Announcing Stack Overflow Documentation

We started with Q&A. Technical documentation is next, and we need your help.

Whether you're a beginner or an experienced developer, you can contribute.

Sign up and start helping → Learn more about Documentation →

I'm a beginner programmer in C so excuse me if my language/style is not professional.

Question: I'm trying to determine the size of a character array, so that I can later on know the size to allocate using malloc().

My code:

char *dest;

char *src1 = "Test String";
char src2[] = "Testing!";

dest = (char *) malloc( sizeof(src1) );

The problem is I want to determine the size in memory of src1 and src2. i.e. size of src1 should be 11, and size of src2 should be 8. But the results I have received from sizeof() are:

  • sizeof(*src1) is 1 since that the sizeof(char)
  • sizeof(src1) is 4 <-- I don't know why can someone explain please?
  • sizeof(src2) is 9 <-- I'm guessing this is what I want and the null terminator counts into the size as well

But then how to properly determine size of src1? and how come sizeof(src2) works but sizeof(src1) doesn't?

If I'm unclear in what I'm trying to do, please reply and I'll try to make it clearer.

Thanks in advance.

share|improve this question
up vote 2 down vote accepted

gives you the size of an pointer on your environment and not length of the array.From your results size of the pointer on your environment is 4.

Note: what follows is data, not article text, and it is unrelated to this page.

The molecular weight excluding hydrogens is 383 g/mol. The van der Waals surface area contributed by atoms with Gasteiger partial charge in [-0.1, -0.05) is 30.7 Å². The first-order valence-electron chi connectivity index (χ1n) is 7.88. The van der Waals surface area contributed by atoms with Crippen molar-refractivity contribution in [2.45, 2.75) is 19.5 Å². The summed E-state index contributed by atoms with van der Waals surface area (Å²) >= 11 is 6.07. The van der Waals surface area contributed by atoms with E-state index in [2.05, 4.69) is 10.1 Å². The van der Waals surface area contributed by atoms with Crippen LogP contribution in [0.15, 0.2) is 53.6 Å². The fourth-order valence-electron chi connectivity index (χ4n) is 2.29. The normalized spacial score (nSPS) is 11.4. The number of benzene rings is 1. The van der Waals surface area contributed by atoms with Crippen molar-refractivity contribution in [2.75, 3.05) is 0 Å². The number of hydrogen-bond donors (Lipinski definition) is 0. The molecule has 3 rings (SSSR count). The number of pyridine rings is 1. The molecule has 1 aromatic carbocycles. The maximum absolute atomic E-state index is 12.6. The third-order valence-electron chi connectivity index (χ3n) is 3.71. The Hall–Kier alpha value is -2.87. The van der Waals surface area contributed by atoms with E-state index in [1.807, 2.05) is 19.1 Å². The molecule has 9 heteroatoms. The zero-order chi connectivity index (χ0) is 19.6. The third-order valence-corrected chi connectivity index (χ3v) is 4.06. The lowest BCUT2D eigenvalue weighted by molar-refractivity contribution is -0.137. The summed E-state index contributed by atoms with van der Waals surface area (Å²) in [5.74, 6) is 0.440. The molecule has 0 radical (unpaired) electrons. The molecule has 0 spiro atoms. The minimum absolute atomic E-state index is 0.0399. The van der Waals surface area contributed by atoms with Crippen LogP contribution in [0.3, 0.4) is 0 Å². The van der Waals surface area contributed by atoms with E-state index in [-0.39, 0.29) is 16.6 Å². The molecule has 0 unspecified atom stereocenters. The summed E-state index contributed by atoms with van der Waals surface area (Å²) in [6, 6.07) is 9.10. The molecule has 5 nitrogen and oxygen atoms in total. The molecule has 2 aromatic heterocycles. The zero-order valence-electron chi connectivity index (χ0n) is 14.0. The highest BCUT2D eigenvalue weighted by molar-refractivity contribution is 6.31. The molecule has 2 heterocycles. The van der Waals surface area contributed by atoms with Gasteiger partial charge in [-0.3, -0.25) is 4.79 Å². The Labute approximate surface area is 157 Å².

You need to use strlen if you want to determine size of the string literal pointed by an pointer as in case of src1.


returns size of the character array.

In order to understand the difference between the two, You should understand:

What is the difference between char a[] = “string”; and char *p = “string”;

share|improve this answer

sizeof returns the size of the type you pass to it. as src1 is a pointer, it return 4.

If you are only working with string, simply use strlen(src1) to get the size of your string. Your allocation line should then look something like

dest = (char*) malloc(strlen(src1) + 1); // add one for the \0
share|improve this answer
+1 for the +1. – Joseph Quinsey Oct 28 '12 at 17:27

If you want the length of the string (which is what it seems from the numbers you provide), you can use the strlen(char *) function. (The strlen function is part of <string.h>)

Just pass in your string like so:

int len1 = strlen(src1); // This will give 8 as intended
share|improve this answer

Your Answer


By posting your answer, you agree to the privacy policy and terms of service.

Not the answer you're looking for? Browse other questions tagged or ask your own question.